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The Michigan Daily is a member of The Associated Press and The Associated Collegiate Press.


rk a Performance Blood donation
l ake a load off


WHAT: Toda
day to donate

WHERE: 1107 Kipke
WHEN: Monday
at 8:30 a.m.
WHAT: Two vehicles were
involved in an accident,
University Police reported.
The incident occured near a
loading dock. Both vehicles
were damaged, but no
injuries were reported.

m e nBlood Battle:
Ohio State Un
WHAT: Those grappling 32-year-old tr
with academic, professional WHO: Bloodl
or athletic performance WHEN: 8 a.m
issues may benefit from this WHERE: Mit
common concerns meeting. CORRECTIONS
This workshop will focus onC
WHO: Counseling and * Please rep
Psychological Services error in the I
WHEN: 4:15 p.m. to 5 p.m. correctionsC
WHERE: Michigan Union gandaily.com

ay is the final
blood in the
against The
iversity, a
Drives United
. to 11:30 p.m.
chigan Union

MORE ONLINE Love Crime Notes? '
Get more online at michigandaily.com/blogs/The Wire

Port any
Daily to

U.S. spewing 50% more
methane than EPA says

French prostitution bill
aimed at fining clients


Livestock, oil
drilling are sources
of extra emissions
United States is spewing 50 per-
cent more methane - a potent
heat-trapping gas - than the fed-
eral government estimates, a new
comprehensive scientific study
says. Much of it is coning from
just three states: Texas, Oklaho-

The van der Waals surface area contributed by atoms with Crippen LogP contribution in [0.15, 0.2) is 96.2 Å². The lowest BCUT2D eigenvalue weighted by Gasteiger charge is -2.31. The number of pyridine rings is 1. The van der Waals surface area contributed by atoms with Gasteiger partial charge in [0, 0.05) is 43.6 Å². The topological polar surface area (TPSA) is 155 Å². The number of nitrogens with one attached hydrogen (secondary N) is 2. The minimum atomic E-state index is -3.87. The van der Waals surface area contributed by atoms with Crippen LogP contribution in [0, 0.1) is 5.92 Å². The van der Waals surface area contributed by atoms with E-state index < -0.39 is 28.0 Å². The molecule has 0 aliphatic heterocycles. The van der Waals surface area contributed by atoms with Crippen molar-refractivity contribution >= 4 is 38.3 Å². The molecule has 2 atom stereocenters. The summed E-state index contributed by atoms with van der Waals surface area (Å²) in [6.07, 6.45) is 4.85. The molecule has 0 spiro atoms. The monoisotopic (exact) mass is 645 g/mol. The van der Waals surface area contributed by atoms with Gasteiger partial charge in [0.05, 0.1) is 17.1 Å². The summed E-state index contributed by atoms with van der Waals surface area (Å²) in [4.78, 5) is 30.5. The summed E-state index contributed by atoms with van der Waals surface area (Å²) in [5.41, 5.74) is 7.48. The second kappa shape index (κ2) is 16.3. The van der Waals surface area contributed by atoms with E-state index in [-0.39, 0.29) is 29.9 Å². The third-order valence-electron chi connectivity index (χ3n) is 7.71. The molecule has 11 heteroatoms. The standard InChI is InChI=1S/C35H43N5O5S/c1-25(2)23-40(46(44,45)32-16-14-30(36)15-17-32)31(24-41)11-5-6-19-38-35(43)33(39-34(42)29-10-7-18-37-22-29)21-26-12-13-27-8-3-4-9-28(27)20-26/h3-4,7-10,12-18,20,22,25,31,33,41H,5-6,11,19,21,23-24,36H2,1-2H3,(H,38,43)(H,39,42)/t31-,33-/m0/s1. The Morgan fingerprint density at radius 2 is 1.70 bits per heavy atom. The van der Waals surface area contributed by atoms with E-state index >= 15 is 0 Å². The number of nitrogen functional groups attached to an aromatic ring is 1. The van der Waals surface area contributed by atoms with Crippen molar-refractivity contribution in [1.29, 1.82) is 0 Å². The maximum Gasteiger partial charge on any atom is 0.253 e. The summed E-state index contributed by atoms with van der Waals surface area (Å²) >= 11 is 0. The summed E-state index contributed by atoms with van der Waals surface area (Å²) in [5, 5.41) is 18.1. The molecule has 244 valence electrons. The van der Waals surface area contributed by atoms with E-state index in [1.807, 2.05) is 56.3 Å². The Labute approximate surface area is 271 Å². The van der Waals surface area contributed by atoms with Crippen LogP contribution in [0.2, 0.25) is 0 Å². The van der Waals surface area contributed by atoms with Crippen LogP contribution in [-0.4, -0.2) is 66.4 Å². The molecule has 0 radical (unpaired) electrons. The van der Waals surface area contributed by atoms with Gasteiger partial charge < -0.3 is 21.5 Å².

ma and Kansas.
That'means methane may be a
bigger global warming issue than
thought, scientists say. Methane
is 21 times more potent at trap-
ping heat than carbon dioxide,
the most abundant global warm-
inggas, although it doesn't stay in
the air as long.
Much of that extra methane,
also called natural gas, seems
to be coming from livestock,
including manure, belches, and
flatulence, as well as leaks from

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refining and drilling for oil and
gas, the study says. It was pub-
lished Monday in the Proceed-
ings of the National Academy of
The study estimates that in
2008, the U.S. poured 49 mil-
lion tons of methane into the air.
That means U.S. methane emis-
sions trapped about as much heat
as all the carbon dioxide pollu-
tion coming from cars, trucks,
and planes in the country in six
That's more than the 32 mil-
lion tons estimated by the U.S.
Environmental Protection
Administration or the nearly
29 million tons reckoned by the
European Commission.
"Something is very much off
in the inventories," said study co-
author Anna Michalak, an Earth
scientist at the Carnegie Insti-
tution for Science in Stanford,
Calif. "The total U.S. impact on
the world's energy budget is dif-
ferent than we thought, and it's
EPA spokeswoman Alisha
Johnson said her agency hasn't
had time to go through the study
yet, but hopes it will help "refine
our estimates going forward."